There have been plenty of Canadian TV shows in which contestants are showcased live on air, critiqued, and then voted off until a winner remains. Canadian Idol, So You Think You Can Dance Canada, and Canada’s Got Talent immediately come to mind.
But, in only one of these shows are the contestants defending novels.
CBC’s Canada Reads launched in 2001, and is an annual battle of the books in which five celebrities from varying backgrounds champion a book they believe Canadians should read. They promote, defend, and dispute the finer points of their selections in a series of live broadcast debates.The books are voted off one at a time until a winner is declared.
Disclaimer: prior to writing this, all I knew about Canada Reads was that my father gave me the winning novel for Christmas three years ago—Nikolski, by Nicolas Dickner—which I ended up enjoying immensely. So, when I received an email offering free tickets to see the broadcast live, I decided to go. I wanted to see how CBC transforms a literary debate into engaging and audience-oriented arts journalism.
I arrived at the CBC on February 12 at 8:45 a.m., about an hour before the filming began. Being on time pays off. By 9:15 there was a line extending through the hallway. Foolishly, I forget to bring a book to read while I wait to be ushered into the studio. Luckily, a kind and chatty group of five female retirees who have come to watch the show are more than happy to give me a brief rundown of the books being featured, the spokespersons, and the format of the show. They are avid fans who have attended every taping since 2008.
The contestants are divided by geographical location (this has allowed CBC to attach the snazzy title “Turf Wars” to this edition of the competition.) They are:
Olympic wrestler Carol Huynh, defending Indian Horse, by Richard Wagamese.
Ron MacLean from CBC’s Hockey Night in Canada, defending The Age of Hope, by David Bergen.
Non-fiction author and historian Charlotte Gray, defending Away, by Jane Urquhart.
Actor, writer, and producer Jay Baruchel, defending Two Solitudes, by Hugh MacLennan.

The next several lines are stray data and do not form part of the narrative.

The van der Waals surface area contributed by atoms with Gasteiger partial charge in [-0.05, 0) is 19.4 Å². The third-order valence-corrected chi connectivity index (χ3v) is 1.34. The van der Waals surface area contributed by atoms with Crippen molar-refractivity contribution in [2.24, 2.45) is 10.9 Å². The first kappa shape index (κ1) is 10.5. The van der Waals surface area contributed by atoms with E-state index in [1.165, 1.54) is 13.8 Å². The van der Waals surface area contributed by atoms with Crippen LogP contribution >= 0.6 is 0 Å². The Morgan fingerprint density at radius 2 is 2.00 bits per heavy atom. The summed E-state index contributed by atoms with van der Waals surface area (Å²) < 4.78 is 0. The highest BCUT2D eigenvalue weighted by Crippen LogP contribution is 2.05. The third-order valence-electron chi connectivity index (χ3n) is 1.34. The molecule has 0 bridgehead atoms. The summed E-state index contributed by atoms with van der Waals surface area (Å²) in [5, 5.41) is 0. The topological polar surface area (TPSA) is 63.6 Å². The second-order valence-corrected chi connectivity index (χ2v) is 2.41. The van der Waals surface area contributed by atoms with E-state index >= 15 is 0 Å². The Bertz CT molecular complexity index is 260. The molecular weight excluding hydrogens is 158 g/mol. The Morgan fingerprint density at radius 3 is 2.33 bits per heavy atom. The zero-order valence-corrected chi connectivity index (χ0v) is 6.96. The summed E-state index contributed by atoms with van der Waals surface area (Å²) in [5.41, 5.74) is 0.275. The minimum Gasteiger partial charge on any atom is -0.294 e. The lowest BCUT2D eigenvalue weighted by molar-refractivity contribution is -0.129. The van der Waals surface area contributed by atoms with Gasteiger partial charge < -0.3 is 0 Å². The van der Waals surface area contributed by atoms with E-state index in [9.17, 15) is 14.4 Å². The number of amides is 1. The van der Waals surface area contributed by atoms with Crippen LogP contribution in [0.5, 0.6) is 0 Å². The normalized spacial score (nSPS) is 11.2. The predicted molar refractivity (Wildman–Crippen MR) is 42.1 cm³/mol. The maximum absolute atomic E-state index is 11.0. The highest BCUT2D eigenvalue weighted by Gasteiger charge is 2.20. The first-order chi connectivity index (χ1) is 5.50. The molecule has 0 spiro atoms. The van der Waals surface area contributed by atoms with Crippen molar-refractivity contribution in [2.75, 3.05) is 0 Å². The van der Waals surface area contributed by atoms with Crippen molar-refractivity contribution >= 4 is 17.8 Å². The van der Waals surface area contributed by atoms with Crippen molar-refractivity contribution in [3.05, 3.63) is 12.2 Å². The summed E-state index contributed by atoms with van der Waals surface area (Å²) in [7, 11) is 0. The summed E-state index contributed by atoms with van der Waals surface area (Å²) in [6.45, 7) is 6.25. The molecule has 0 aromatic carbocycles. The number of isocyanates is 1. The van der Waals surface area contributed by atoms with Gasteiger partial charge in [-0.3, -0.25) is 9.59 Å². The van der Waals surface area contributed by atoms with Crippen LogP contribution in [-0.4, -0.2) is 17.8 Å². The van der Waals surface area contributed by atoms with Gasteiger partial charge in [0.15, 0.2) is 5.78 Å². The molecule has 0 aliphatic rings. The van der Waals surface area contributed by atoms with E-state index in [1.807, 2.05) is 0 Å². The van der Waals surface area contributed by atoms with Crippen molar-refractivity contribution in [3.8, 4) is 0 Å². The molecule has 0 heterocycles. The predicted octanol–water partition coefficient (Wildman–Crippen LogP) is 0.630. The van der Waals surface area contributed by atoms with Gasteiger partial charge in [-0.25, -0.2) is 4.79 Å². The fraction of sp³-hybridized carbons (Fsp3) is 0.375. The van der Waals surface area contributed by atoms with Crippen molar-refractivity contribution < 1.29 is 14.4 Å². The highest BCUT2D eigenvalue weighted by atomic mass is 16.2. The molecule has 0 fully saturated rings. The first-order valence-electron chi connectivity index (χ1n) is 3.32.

Comedian Trent McClellan, defending February, by Lisa Moore.
At 10 a.m. we are ushered into a cramped elevator, then seated in a studio. Every seat is taken, and some latecomers are forced to stand. I am seated beside the five women I stood in line with.
The broadcast is organized into rounds of debate, during which host Jian Ghomeshi poses questions and plays the role of mediator. The five contestants must defend their books and explain why the competing ones are inferior.
The level of discussion and the amount of thought the contestants put into their argument is impressive. The debating is lively and has the audience cheering and laughing. Ron MacLean, when not playing straight man to Don Cherry, is hilarious; a definite crowd favourite. My impression of Jay Baruchel is based on his goofy performances in Knocked Up and Goon, so I am surprised when he offers some of the debate’s most insightful analysis.
At the end of the second round one more book must be voted off. To the dismay of Vicky and her four pals (we were on a first-name basis by this point), Jane Urquhart’s Away is voted off.
“I’m very sad, because I think that Away is a book which takes us into a realm of the unconscious that most books don’t touch, the sense of dislocation, the sense of looking for somewhere to belong,” says Gray. “And it’s also a book that could only be a novel, the private act of the reader and the story connecting at your own pace rather than at the pace driven by the electronic world.”
Vicky has other thoughts on the matter, chalking up the loss to the fact that most of those on the panel are too young to appreciate Urquhart’s writing style. As we are about to leave, she turns to me and asks if I have read Away—I have not.
Should have known,” she says.
February, by Lisa Moore was later selected as the winner of Canada Reads 2013.